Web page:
Tech Kids Unlimited:

The mission of TKU is to train the techies of tomorrow to get them gainfully employed in the field of technology. Students learn website creation, app development, video editing, stop motion animation, 3d printing, programming and more. Tech Kids Unlimited is the only technology program in the U.S. whose constituency is solely special needs students ages 7 to 18.

Adaptive Design Association:

The mission is to instigate a revolutionary shift, one where we reject barriers and segregation and choose instead to imagine and build custom adaptations; where we share designs and stories; and where we respond to difference and disability, not with fear or neglect, but with solidarity and love. They envision a world where adaptive design centers exist across the world and all people with a disability have access to assistive devices are are valued by family and society.  

Initial Topics of Interest:

Technology used to reduce stimming (wearables and machine learning), the history of using a forceful treatment like electric shock and constraint to reduce stimming, stimming in people with not-as-severe autism or ADHD, "falling off the cliff" (the lack of resources for adults with autism).


Interview #1:  Kristina Iacovino (REED M.A., BCBA, REED’s Director of Adult Resources)

There’s a lot of articles on the differentiating views of stimming? Some believe it should be restricted under all circumstances. More recently, people believe stimming is an effective coping mechanism and self-regulatory behavior. It can even improve performance. Is this addressed? Are trained professionals taught to restrict stimming so they appear “normal” in social situations?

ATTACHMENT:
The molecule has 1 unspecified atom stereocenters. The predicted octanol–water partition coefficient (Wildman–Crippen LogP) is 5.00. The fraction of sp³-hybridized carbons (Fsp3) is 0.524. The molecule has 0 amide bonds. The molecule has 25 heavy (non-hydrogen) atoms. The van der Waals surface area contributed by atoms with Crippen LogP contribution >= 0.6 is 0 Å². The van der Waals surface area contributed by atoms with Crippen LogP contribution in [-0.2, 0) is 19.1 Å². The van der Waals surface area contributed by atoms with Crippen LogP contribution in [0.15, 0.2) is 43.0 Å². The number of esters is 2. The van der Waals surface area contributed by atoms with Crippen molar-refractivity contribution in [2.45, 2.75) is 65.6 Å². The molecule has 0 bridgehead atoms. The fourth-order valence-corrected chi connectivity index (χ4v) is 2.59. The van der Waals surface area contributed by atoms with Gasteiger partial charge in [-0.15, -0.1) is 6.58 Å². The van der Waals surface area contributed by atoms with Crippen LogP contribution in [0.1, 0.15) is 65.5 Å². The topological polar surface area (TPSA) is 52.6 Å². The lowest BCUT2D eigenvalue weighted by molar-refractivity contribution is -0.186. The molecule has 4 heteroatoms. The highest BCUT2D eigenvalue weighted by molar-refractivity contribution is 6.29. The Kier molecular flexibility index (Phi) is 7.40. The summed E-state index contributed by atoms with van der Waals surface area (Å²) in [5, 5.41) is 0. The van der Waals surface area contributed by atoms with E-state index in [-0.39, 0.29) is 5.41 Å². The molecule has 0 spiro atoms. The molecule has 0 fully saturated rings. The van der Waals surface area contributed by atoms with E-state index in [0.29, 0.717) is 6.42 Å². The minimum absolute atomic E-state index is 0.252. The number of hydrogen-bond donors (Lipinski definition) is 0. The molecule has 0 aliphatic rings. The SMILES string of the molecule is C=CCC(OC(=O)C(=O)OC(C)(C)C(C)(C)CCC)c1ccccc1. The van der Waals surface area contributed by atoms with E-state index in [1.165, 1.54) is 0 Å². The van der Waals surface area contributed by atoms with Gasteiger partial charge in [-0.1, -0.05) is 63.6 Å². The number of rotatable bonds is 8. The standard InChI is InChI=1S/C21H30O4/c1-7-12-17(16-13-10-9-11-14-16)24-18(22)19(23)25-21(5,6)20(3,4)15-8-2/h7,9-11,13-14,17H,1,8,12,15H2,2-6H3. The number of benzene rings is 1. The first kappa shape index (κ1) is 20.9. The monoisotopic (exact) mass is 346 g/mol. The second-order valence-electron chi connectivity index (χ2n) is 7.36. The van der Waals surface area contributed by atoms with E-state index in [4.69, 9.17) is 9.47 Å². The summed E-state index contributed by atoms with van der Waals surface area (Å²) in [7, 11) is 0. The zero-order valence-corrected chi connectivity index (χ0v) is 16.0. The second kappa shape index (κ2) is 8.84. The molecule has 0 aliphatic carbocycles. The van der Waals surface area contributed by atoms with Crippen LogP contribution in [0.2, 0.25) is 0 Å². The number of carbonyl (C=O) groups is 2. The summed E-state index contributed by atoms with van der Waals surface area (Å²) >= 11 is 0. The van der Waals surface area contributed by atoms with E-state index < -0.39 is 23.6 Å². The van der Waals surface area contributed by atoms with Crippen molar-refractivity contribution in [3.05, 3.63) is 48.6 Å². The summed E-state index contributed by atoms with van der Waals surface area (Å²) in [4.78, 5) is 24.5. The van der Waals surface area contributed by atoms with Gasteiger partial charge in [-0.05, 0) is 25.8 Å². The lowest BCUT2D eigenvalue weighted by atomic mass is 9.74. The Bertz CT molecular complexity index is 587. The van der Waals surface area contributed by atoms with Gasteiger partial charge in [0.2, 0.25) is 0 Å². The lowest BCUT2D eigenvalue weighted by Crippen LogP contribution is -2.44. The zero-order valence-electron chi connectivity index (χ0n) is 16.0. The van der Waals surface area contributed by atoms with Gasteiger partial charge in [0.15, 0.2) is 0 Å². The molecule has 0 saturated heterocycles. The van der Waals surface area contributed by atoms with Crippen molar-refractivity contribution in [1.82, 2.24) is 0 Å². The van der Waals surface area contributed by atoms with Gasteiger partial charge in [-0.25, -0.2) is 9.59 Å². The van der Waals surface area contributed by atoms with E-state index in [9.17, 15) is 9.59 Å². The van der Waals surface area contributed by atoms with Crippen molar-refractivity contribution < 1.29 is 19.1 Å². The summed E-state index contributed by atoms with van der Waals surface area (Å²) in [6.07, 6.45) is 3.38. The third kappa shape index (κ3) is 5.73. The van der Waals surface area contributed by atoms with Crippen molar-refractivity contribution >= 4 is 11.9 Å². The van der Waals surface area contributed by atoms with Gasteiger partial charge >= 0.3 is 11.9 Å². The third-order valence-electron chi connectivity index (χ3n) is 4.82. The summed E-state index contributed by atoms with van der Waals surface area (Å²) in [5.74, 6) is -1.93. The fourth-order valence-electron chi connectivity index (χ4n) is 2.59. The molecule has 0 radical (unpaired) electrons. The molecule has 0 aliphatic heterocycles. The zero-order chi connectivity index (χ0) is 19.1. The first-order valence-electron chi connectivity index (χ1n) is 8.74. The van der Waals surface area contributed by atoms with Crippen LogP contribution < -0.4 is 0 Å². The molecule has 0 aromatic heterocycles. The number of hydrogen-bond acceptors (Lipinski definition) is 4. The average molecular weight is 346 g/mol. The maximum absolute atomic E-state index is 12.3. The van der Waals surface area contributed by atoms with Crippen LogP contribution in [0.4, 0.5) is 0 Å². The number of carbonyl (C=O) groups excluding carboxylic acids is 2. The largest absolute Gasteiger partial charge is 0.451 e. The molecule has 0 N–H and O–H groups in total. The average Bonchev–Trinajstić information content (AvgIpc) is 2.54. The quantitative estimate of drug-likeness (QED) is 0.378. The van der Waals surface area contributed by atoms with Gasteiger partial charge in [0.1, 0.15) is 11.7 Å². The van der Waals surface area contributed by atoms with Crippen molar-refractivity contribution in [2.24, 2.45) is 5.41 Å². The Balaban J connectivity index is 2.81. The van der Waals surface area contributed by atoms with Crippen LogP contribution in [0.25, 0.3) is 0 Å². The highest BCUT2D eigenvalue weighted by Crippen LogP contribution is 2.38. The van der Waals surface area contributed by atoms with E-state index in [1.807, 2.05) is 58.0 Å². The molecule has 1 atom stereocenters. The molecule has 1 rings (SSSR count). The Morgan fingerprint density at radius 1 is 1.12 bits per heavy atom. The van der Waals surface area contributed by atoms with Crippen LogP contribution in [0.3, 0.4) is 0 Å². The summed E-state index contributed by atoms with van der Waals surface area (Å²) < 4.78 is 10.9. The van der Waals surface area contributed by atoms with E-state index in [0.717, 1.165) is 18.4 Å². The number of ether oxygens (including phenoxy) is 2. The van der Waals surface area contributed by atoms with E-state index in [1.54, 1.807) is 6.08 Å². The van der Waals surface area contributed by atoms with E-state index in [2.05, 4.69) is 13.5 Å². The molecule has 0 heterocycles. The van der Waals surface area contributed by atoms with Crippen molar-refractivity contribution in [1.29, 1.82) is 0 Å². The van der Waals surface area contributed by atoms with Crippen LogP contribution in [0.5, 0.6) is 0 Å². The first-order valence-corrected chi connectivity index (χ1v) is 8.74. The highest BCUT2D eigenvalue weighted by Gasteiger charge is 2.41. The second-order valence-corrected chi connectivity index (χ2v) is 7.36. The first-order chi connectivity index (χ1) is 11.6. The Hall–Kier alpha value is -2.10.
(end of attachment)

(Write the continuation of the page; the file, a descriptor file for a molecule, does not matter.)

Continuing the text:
The type of children we work with at the REED Foundation are highly impaired but I have worked with children who are higher functioning. Those who are higher functioning have the view of "stimming is part of who I am. I am not embarrassed. I am an autistic adult." It can go either way. In my eyes, there's not a right and a wrong. Individuals who are able to communicate often say that stimming is an important coping mechanism, it's part of who I am.

For our students at the REED Foundation, who are highly impaired, our goal is to reduce it as much as possible because it is interfering with their everyday lives. They can't learn. They do it at such high frequencies that if we didn't intervene in some way, they might be flapping their hands all day. If they are doing that, they are missing out on crucial skills that promote independence. Our whole purpose is to promote independence for self-worth and prepare them for the world. We reduce it as much as possible so you are able to learn.